One film stayed with me long after the annual Far East Film Festival took place, online in summer 2020 rather than in its customary Udine location in spring: Vertigo. No, not the Hitchcock one. This Vertigo (Beotigo, Jeon Kye-soo, 2019) is a recent South Korean rom-com about a young woman office worker. It starts out as a very lame office-girl fantasy. (Yes, there will be plot spoilers.) Seo-young seems to have it all. She has escaped her abusive rural childhood via a college education and landed a job in a Seoul office full of important people doing important things. Every day, she takes the high-speed elevator to her...
A Woman’s Korea: Vertigo, Women, and Work in South Korean Cinema
Chris Berry is professor of Film Studies at King’s College London. His publications include Postsocialist Cinema in PostMaoist China: The Cultural Revolution after the Cultural Revolution (Routledge, 2004); Cinema and the National: China on Screen (Columbia University Press, 2006), with Mary Farquhar; The New Chinese Documentary Film Movement: For the Public Record (Hong Kong University Press, 2010), edited with Lu Xinyu and Lisa Rofel; and Public Space, Media Space (MacMillan, 2013), edited with Janet Harbord and Rachel Moore.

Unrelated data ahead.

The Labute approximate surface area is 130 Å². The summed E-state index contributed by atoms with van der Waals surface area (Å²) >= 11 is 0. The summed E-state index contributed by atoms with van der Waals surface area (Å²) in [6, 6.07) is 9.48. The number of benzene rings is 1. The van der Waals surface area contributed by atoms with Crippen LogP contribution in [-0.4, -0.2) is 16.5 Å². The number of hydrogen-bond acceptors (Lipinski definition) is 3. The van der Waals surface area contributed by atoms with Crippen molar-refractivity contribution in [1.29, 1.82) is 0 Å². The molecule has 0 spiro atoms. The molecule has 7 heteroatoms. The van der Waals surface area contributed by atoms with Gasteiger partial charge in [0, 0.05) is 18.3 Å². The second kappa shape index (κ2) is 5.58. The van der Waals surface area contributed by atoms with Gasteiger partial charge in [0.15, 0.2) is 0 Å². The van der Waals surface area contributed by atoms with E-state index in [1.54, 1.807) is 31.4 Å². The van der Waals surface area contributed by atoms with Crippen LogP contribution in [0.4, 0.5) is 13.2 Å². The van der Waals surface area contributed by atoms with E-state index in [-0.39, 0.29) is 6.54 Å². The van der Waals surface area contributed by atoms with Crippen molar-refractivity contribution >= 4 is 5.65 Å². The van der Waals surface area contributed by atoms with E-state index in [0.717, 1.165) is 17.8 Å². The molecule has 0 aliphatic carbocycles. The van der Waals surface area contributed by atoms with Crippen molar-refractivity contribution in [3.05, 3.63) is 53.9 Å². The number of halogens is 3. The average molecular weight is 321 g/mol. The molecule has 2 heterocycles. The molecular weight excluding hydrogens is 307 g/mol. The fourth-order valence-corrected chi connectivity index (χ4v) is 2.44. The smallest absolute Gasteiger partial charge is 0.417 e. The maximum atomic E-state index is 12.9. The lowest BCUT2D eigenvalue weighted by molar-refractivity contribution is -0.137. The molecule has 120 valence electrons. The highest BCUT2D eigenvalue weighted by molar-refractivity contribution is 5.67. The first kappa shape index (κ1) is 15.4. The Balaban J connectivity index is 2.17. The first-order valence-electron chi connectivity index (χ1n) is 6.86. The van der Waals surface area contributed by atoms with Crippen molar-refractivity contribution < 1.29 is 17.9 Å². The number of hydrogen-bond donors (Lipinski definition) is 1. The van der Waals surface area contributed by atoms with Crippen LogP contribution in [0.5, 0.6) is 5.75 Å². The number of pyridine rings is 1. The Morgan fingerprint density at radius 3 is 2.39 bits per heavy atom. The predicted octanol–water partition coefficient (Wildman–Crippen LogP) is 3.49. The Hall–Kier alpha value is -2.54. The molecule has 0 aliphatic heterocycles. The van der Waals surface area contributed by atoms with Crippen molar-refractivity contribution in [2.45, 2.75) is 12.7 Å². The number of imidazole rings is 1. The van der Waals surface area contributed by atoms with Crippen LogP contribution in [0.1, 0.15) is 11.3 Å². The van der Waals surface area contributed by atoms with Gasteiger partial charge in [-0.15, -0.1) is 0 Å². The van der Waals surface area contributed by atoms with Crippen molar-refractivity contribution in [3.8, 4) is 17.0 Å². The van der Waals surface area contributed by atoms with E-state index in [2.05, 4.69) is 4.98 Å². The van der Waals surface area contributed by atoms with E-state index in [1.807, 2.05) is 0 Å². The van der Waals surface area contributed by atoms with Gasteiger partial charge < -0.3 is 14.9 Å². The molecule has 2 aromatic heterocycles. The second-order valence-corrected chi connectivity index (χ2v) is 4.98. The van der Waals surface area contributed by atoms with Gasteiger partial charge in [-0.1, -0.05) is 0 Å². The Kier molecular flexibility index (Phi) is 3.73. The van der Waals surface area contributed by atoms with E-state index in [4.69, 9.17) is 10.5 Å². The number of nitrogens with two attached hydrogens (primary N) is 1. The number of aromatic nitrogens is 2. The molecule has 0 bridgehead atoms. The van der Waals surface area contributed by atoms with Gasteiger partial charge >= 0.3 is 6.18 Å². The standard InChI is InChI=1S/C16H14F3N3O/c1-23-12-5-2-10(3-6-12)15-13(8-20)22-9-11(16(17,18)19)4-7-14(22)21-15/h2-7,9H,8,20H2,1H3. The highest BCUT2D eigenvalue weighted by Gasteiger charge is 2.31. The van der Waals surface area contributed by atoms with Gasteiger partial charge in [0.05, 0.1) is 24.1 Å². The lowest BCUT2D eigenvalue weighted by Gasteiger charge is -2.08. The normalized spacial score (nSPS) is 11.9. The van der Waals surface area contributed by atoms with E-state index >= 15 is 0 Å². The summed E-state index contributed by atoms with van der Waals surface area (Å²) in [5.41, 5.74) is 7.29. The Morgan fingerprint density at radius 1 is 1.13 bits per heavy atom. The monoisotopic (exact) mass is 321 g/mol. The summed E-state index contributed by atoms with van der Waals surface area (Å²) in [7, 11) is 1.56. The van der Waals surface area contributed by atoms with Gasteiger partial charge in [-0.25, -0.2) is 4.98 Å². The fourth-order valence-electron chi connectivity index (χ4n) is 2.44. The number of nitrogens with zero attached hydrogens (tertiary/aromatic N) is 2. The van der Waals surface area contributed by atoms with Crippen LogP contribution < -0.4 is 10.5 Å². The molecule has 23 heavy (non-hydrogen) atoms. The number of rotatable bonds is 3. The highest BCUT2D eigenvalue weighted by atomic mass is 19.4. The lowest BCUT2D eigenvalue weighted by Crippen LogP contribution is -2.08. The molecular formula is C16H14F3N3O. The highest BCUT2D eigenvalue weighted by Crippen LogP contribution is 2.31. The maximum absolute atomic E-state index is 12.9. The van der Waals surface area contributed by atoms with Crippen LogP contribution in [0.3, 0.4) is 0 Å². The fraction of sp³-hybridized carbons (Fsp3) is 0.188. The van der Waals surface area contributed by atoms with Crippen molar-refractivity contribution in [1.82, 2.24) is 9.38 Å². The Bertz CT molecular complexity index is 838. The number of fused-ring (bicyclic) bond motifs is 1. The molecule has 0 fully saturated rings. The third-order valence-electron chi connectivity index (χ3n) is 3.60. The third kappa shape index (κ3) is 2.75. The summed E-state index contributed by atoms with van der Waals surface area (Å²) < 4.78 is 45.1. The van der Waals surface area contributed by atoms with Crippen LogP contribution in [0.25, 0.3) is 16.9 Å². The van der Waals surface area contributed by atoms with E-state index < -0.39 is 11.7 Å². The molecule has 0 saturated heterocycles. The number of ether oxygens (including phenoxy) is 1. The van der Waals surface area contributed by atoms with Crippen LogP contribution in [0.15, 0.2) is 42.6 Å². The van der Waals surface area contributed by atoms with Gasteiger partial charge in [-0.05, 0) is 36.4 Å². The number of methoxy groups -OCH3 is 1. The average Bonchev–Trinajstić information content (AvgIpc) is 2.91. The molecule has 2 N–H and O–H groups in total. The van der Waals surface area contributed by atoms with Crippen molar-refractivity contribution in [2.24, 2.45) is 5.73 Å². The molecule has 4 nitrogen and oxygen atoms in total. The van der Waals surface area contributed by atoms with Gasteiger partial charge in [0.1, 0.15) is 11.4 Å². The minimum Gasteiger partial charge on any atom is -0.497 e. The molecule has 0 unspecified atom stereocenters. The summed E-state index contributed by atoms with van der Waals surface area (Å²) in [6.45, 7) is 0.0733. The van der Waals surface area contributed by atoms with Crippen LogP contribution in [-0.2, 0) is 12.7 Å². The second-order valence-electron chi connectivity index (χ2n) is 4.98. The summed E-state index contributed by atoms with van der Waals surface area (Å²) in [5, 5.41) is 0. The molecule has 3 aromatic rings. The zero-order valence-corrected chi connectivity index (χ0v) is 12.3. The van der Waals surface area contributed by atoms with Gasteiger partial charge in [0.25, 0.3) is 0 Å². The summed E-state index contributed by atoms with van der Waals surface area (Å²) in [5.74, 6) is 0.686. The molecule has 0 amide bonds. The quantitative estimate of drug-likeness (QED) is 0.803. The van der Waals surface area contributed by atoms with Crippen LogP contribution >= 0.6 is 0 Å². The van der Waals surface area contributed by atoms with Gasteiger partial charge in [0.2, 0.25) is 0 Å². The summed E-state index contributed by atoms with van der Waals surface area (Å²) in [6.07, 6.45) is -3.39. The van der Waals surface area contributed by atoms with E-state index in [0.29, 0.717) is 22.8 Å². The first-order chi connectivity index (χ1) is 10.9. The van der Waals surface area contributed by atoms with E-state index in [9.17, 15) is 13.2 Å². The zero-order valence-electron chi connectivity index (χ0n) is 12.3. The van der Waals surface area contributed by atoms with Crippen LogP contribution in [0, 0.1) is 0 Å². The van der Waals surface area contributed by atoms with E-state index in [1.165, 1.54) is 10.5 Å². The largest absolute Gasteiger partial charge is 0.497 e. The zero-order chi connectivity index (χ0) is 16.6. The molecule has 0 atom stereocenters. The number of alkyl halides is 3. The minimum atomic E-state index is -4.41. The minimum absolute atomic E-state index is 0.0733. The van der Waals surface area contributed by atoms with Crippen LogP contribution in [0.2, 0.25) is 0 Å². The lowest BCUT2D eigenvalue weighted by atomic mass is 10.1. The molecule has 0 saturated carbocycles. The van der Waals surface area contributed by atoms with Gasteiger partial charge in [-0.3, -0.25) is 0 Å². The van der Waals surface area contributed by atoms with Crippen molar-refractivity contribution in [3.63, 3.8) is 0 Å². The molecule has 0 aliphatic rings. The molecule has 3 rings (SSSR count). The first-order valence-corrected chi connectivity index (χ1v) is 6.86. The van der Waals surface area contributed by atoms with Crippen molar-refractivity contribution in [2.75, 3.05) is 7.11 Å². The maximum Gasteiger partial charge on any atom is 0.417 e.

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Chris Berry; A Woman’s Korea: Vertigo, Women, and Work in South Korean Cinema. Film Quarterly 1 June 2021; 74 (4): 31–35. doi: https://doi.org/10.1525/fq.2021.74.4.31
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